Memories are made of thisÖ
Benedict Coxon talks to a parishioner, businessman and soccer star of yesteryear.
Born in the small town of Sondrio, Italy in 1932, Fulvio Pagani first started playing soccer at an early age. In 1955 he decided to leave the alpine town of his birth and come to Australia. When asked why he did this, he replies, with a huge grin, that he was seeking adventure. He began playing in our National Soccer League for Juventus (now Adelaide City Force) in 1956 and at the highest level for Australia in 1957.
During his career, he played thirteen matches for Australia and about twenty matches representing the state. The international games were irregular with about two or three being played each year, as at that stage Australia was not famous as a soccer-playing nation. Any matches played were exhibition matches against teams such as Blackpool and China. This accounts for his low number of international matches. The Australian team never went overseas while Pagani was a member.
The most outstanding moment of Fulvio Paganiís soccer career occurred when Blackpool came to Australia for two matches in May 1958 (one at the Adelaide Oval and one at the Melbourne Olympic Stadium). The great Stanley Matthews, whom Pagani idolised, was playing for the visiting team. Hanging proudly on the wall of one of the rooms of Mr Paganiís house is a framed front page of The Advertiser. On it is a picture of Mr Pagani and Matthews contesting possession of the ball. Mr Pagani recalled, "Matthews was 39 but, at that stage, he was still a national player in England. The coach of my team at the time, Juventus, told me: "Fulvio, if you want to succeed with this man, stick with him, anticipate him, donít let him get the ballí and that is what I did. It was a great feeling to play against a man like him and I think he is the greatest player England has produced. He was so kind, a beautiful manÖnot many people are like him, believe you me".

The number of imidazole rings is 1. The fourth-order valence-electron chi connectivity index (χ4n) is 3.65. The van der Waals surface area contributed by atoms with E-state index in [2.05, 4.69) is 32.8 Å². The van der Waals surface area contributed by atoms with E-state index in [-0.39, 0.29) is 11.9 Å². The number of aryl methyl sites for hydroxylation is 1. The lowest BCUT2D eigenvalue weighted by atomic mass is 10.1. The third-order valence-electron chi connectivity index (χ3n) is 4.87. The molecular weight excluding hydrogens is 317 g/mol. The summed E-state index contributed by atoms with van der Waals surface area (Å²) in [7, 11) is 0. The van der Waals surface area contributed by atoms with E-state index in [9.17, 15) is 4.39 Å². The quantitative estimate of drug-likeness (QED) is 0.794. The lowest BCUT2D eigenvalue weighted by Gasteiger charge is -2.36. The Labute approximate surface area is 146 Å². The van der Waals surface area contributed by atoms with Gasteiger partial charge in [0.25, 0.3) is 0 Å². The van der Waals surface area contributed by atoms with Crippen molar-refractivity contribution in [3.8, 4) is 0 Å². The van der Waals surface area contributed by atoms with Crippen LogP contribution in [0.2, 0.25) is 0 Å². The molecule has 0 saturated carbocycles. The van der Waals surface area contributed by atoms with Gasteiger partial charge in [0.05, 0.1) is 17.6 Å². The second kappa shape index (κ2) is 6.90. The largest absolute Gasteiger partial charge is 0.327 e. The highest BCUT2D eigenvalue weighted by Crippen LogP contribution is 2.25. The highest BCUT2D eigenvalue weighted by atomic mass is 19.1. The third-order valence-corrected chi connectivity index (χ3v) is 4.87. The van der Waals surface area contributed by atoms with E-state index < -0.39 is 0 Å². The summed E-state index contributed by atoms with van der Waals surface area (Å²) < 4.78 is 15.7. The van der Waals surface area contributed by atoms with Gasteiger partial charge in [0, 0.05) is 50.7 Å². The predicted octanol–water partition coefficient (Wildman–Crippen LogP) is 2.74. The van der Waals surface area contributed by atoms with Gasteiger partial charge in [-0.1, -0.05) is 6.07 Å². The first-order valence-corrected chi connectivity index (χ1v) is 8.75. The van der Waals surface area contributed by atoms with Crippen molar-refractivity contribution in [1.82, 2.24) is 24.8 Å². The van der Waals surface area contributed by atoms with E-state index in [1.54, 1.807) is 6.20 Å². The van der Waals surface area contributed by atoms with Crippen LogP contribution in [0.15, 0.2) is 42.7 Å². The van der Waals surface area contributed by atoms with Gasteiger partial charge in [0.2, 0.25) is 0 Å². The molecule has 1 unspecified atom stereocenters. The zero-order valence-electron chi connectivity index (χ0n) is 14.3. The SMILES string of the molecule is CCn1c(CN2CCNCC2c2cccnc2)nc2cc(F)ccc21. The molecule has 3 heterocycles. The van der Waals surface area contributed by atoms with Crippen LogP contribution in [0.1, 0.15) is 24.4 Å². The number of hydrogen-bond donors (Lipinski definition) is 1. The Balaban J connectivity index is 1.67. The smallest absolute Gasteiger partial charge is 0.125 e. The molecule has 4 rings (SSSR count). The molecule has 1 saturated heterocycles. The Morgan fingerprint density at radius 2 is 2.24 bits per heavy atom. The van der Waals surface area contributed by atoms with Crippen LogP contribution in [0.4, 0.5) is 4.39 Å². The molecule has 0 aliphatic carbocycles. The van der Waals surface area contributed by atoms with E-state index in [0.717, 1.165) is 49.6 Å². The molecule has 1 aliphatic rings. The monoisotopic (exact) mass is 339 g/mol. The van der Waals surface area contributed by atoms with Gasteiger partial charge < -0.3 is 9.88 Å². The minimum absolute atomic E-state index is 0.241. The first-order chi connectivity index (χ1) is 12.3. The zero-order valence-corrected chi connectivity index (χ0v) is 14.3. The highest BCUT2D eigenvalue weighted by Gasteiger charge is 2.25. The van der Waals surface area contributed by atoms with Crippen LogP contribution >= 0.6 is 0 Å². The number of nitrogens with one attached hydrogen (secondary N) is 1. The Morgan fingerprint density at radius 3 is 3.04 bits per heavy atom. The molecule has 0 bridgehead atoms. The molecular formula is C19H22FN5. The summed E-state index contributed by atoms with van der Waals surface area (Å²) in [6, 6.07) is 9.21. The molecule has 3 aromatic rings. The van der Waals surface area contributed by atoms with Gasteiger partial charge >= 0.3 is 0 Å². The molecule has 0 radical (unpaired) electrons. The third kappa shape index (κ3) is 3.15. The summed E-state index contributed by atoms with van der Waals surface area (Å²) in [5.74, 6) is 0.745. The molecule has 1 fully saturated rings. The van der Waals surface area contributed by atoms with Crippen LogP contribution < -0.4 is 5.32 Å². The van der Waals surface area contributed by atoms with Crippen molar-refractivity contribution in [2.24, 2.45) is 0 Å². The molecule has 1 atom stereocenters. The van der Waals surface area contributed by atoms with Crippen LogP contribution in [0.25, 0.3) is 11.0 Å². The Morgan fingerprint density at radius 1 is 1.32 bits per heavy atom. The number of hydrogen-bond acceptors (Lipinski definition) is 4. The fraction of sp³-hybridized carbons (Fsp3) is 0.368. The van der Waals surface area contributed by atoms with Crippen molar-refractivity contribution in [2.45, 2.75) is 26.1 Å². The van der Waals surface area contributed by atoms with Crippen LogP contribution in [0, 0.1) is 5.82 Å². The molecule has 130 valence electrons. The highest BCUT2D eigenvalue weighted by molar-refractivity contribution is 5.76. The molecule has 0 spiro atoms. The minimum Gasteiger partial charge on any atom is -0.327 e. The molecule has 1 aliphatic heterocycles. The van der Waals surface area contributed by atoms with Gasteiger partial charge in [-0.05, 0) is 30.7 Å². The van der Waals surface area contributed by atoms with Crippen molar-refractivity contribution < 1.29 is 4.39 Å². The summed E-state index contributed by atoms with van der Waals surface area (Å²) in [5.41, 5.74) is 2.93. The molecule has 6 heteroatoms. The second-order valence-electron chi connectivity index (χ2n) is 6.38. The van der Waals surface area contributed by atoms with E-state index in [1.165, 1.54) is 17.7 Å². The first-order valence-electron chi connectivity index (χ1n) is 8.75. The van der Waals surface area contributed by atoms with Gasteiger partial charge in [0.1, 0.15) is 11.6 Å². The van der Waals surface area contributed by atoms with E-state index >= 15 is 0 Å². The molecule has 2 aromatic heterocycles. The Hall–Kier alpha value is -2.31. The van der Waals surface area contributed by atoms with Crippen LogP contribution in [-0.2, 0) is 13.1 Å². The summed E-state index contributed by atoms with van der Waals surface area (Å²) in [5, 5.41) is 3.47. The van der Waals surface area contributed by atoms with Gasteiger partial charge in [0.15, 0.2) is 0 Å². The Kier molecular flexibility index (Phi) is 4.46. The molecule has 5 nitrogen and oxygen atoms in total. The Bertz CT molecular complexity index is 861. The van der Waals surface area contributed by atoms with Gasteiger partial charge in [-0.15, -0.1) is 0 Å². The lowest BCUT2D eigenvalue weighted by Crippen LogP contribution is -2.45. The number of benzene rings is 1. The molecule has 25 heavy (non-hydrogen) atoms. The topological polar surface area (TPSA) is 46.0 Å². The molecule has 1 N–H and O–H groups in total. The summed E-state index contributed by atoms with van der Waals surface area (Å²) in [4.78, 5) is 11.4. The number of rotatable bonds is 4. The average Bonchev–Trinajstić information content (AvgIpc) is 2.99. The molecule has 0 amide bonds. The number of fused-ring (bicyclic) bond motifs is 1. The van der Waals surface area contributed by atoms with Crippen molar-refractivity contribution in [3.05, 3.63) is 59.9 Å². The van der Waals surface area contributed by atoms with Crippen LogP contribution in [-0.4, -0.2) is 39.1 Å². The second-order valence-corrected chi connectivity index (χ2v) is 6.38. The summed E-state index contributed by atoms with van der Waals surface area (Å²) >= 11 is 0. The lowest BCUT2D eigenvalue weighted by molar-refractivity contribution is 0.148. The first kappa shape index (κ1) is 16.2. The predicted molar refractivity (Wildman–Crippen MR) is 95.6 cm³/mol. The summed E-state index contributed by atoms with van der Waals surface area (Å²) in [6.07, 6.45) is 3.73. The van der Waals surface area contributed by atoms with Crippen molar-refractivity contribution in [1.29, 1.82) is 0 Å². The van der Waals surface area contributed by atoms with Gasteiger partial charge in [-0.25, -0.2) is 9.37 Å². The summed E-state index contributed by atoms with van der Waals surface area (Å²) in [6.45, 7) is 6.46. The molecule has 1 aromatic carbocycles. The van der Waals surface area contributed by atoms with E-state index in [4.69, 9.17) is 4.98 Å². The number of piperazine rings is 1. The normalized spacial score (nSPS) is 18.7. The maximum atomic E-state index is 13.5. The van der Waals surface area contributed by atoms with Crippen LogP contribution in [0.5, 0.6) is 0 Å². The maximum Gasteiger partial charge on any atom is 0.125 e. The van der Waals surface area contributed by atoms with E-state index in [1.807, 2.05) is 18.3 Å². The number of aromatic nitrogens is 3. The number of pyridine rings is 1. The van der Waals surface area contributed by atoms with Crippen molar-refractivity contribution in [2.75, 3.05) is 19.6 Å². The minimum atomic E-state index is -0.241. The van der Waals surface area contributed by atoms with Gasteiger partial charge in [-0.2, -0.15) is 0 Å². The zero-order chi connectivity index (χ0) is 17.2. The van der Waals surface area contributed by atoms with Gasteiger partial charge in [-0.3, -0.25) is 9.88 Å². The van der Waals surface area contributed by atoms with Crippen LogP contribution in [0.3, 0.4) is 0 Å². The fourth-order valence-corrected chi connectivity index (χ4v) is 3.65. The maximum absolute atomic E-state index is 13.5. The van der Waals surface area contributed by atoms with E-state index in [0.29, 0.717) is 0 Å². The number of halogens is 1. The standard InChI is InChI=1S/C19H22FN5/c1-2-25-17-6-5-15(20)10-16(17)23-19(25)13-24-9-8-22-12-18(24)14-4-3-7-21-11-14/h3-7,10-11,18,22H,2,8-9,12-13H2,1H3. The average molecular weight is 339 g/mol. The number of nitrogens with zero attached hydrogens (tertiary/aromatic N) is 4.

Mr Pagani believes that soccer has been successful in Australia, particularly its introduction into the school curriculum, but feels that the media could do more to promote the sport.
Despite what most people would be tempted to say, Mr Pagani gives Australia a good chance of winning gold at the upcoming Olympics in Sydney, so long as the team is at full strength. This is even considering the success of teams like France and Brazil.
Fulvio Pagani attends all Adelaide Force games and his business, Rio Coffee, which he began in 1964, sponsors the team. Except for this interest, he has no current involvement with the sport. Formerly a member of the Rostrevor parish, he has been attending St Ignatius, Norwood for over ten years.
[Benedict Coxon, is currently in Year 9 at Marryatville High School. He attends the 10am Sunday Mass at which he participates as a musician.]